Does taste develop in the womb?

Many factors influence the food preferences that children develop in their early lives. One of those factors is likely what their mothers ate while they were pregnant with them.

A baby’s taste develops early

Unborn babies (fetuses) can detect the flavor of foods their mothers eat. A baby’s sense of taste begins to form at 8 weeks’ gestation, when the first taste buds appear, according to the European Food Information Council (EUFIC). The fetus swallows from ¾ cup to 3 cups of amniotic fluid every day, and flavors from the mother’s diet make it into that amniotic fluid. The fluid has many taste compounds—sugars like glucose and fructose, fatty acids, amino acids, proteins, and salts.

That’s why babies already experience the mother’s taste patterns long before they begin eating food themselves. By the time a baby is born, taste is their most developed sense.

Why what you eat matters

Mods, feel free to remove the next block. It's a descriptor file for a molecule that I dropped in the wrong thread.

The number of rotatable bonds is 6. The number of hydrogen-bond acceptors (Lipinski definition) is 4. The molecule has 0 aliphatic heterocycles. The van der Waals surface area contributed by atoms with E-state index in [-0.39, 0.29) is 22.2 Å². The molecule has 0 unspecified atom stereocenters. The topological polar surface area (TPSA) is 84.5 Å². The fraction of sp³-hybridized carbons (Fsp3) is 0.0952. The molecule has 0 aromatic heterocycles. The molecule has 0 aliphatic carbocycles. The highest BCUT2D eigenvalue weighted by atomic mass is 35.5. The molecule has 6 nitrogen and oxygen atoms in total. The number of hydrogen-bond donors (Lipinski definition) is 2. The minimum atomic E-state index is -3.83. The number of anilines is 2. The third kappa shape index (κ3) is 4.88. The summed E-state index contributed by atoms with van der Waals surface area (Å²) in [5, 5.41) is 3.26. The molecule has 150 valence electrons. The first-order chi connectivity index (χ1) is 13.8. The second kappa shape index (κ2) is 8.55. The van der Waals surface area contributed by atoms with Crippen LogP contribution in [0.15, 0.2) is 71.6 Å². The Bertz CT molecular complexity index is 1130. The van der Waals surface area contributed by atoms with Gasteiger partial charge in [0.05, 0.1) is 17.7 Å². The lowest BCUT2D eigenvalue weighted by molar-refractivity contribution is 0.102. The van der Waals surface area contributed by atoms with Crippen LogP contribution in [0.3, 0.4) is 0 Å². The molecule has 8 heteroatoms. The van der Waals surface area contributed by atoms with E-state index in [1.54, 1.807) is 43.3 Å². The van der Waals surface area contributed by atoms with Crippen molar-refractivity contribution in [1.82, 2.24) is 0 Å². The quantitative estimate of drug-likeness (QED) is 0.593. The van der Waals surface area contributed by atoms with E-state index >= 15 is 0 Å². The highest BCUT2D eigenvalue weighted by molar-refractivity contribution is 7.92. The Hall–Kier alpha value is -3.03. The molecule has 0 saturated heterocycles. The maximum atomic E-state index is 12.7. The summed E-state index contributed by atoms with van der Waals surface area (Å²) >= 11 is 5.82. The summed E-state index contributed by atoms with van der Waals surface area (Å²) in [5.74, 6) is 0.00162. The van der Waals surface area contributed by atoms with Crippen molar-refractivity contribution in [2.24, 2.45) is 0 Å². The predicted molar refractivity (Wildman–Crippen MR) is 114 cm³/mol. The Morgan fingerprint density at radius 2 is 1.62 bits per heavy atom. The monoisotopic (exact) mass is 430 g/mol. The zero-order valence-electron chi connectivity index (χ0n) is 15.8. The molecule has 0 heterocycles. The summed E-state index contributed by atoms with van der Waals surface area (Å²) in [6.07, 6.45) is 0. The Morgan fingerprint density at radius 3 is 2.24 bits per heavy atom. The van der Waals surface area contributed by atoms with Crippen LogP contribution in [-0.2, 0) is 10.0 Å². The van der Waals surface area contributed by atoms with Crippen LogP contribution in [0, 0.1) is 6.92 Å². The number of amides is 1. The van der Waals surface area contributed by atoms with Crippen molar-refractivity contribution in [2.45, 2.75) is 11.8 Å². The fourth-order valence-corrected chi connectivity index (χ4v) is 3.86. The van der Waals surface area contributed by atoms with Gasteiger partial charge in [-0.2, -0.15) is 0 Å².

What a pregnant mother eats may not only sensitize the fetus to the smells and flavors associated with certain foods, but also physically change the brain, and that could directly impact what the infant eats and drinks in the future. That’s one reason it’s important for mothers to eat a healthy diet and refrain from drinking alcohol during pregnancy and nursing. If the mother drinks alcohol, her child may be more attracted to alcohol because the fetus “expects” that whatever comes from the mother must be safe. If she eats healthy food, the child may prefer healthy food, the researcher added.

For example, another study found that women who drank carrot juice while pregnant or lactating cultivated a taste for carrots in their children. And a third study using lab rats found that mothers who ate a lot of junk foods rich in calories, fat, sugar, and salt while they were pregnant had offspring who later preferred junk food themselves.

There are many reasons to stick to a healthy diet and avoid alcohol and drugs during pregnancy. The possibility of boosting your child’s attraction to healthy foods is one more. For additional information on eating a healthy diet during pregnancy, see this

Last updated March 2, 2021

Suggested Reads